“He committed to spending his resources, his network, his personal relationships to fund basic research in ALS to try to develop drugs and a cure.”
ALSTDI ramped up its capabilities and staff around 2006 and began screening drugs for the purpose of identifying and developing an ALS treatment.
Drug development was an unusual move for a nonprofit institute with no university involvement or overhead fees, which has yielded a promising path forward, Augie noted.
After screening more than 250 candidates, ALSTDI found AT-1501 in 2012.
Trials in mice showed “miraculous results,” Perrin told the Business Journal.
“It slowed down increased progression; it improved survival, motor function and it was really the first drug up to that point that accomplished all those things.”
After taking the discovery to Augie and the board and discussing how to proceed, “creatively, we decided to spin Anelixis out of ALSTDI,” Perrin said.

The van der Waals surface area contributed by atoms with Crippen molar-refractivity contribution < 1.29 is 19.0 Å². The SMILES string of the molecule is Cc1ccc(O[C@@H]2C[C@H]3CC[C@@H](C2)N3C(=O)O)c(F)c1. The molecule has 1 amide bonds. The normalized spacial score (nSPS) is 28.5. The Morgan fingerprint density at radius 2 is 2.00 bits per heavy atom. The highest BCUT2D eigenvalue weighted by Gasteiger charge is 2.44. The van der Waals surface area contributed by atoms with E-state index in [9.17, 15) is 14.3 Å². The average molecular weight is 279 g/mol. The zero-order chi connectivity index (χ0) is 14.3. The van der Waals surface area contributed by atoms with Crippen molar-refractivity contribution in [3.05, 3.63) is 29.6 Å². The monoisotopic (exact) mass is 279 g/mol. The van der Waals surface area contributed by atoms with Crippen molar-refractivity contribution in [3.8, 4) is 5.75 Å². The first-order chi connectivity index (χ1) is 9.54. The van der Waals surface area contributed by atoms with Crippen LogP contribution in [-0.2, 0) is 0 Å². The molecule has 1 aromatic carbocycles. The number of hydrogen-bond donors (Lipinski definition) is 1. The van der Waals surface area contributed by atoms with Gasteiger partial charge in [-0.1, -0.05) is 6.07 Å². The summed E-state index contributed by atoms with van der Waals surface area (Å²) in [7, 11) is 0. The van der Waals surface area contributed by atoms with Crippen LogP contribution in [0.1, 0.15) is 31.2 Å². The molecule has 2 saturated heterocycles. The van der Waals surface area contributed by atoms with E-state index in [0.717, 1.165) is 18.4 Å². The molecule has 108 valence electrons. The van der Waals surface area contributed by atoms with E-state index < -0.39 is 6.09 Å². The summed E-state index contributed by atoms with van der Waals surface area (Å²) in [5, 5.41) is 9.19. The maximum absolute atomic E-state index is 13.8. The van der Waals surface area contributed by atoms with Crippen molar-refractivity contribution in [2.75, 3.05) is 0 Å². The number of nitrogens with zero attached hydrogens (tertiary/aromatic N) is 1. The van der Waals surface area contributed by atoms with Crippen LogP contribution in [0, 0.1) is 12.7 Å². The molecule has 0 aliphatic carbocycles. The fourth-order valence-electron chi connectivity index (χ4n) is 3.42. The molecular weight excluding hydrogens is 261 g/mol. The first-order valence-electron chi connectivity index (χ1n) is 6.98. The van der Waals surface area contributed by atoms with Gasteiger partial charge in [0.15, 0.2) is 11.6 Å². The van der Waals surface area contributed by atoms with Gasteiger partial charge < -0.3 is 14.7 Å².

Since its founding in 2014, Anelixis has worked to create a safer, human version of AT-1501.
Anelixis completed Phase I trials at the end of last year.
Anelixis Meets Novus
While Anelixis considered how to finance its Phase II clinical activities, Novus was searching for a new direction.
The clinical-stage drug developer, formerly known as Tokai Pharmaceuticals, earlier this year received results for its ear infection drug candidate that did not meet its desired goals, and started exploring future opportunities.
“Yesterday, we were pleased to announce the conclusion of that process with the acquisition of Anelixis,” Keith Katkin, who has served as chairman of Novus since a reverse merger in 2017 that brought the company from Massachusetts to Irvine, said on a conference call on Sept. 15.
Katkin previously served as CEO of Aliso Viejo-based Avanir Pharmaceuticals Inc., where he led its $3.5 billion sale to Otsuka Pharmaceutical Co. in 2016, and was the founding CEO of Urovant Sciences Ltd. (Nasdaq: UROV) in Irvine.
“We believe the acquisition of Anelixis represents the highest potential value creation opportunity for our shareholders and creates the most promising path for Novus’ future,” Katkin said.